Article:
(The other parties, the Bloc Quebecois under Mr. Gilles Duceppes and the Green Party under Ms. Elizabeth May, will probably not win more than a handful of seats and will probably not be factors in the election result. But, if the three main parties are in a virtual three-way tie, these smaller parties may have a role to play. )

But, unless we want another election soon, this short term marriage is our best option failing a majority for the Conservatives or the others. We must keep in mind that our task, as voters, is to elect a Parliament, not necessarily a Government. It is up to the Parliamentarians we send to Ottawa to make a Government work. That is the nature of Canadian democracy, which is badly in need of rejuvenation.

Whatever the case, the result on October 19 will probably not end anything, unless Mr. Harper can squeeze out a majority. Failing that, we will see more manoeuvering and posturing than is going on now. As voters, we can't stop paying attention. We must be alert and demand that our elected officials do what we wish. If we do not want an election, they had better not plunge us into one. And the blame game, if another election is sprung upon us, will be explosive. Which leader wants to be portrayed as the one who forced us back into another divisive election? So, the campaign will continue: nasty, bitter and never-ending.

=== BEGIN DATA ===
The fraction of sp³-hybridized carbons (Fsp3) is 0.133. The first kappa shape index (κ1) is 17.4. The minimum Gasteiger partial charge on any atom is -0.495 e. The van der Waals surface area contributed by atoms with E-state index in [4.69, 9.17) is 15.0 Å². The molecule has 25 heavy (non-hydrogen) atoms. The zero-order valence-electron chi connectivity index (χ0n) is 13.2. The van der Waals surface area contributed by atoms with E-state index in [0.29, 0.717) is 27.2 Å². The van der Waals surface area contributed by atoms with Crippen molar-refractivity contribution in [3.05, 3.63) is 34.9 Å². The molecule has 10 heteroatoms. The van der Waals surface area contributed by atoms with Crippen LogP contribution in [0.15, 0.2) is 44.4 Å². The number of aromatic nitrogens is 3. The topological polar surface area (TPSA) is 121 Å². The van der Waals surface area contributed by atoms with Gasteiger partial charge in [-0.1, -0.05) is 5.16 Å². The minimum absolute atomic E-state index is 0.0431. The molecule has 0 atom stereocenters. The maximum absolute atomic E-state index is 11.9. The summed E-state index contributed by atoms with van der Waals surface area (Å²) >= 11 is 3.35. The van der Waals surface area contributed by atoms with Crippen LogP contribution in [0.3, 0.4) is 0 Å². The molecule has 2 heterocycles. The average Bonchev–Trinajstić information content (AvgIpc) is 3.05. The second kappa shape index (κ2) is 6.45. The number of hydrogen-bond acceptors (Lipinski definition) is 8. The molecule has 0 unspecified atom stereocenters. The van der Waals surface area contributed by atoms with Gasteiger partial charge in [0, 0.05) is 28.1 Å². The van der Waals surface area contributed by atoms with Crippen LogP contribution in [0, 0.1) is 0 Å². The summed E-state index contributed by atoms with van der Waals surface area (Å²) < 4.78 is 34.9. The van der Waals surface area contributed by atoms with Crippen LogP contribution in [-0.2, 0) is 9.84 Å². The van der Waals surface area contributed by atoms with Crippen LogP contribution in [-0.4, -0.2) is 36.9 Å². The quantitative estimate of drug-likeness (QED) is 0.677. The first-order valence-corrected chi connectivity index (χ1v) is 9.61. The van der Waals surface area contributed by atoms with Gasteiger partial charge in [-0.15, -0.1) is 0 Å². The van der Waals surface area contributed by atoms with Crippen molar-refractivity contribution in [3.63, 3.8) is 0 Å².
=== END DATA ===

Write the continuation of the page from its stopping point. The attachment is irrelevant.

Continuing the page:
We get the government we deserve. If we are disinterested and unengaged, Parliament will continue to be a gong show. But, if we stay involved and vote in large and significant numbers, it will show the Parliamentarians that we demand they make the Government work. And it will convince the Governor-General that we, and not the Prime Minister, decide what is best for the nation.

Stay tuned.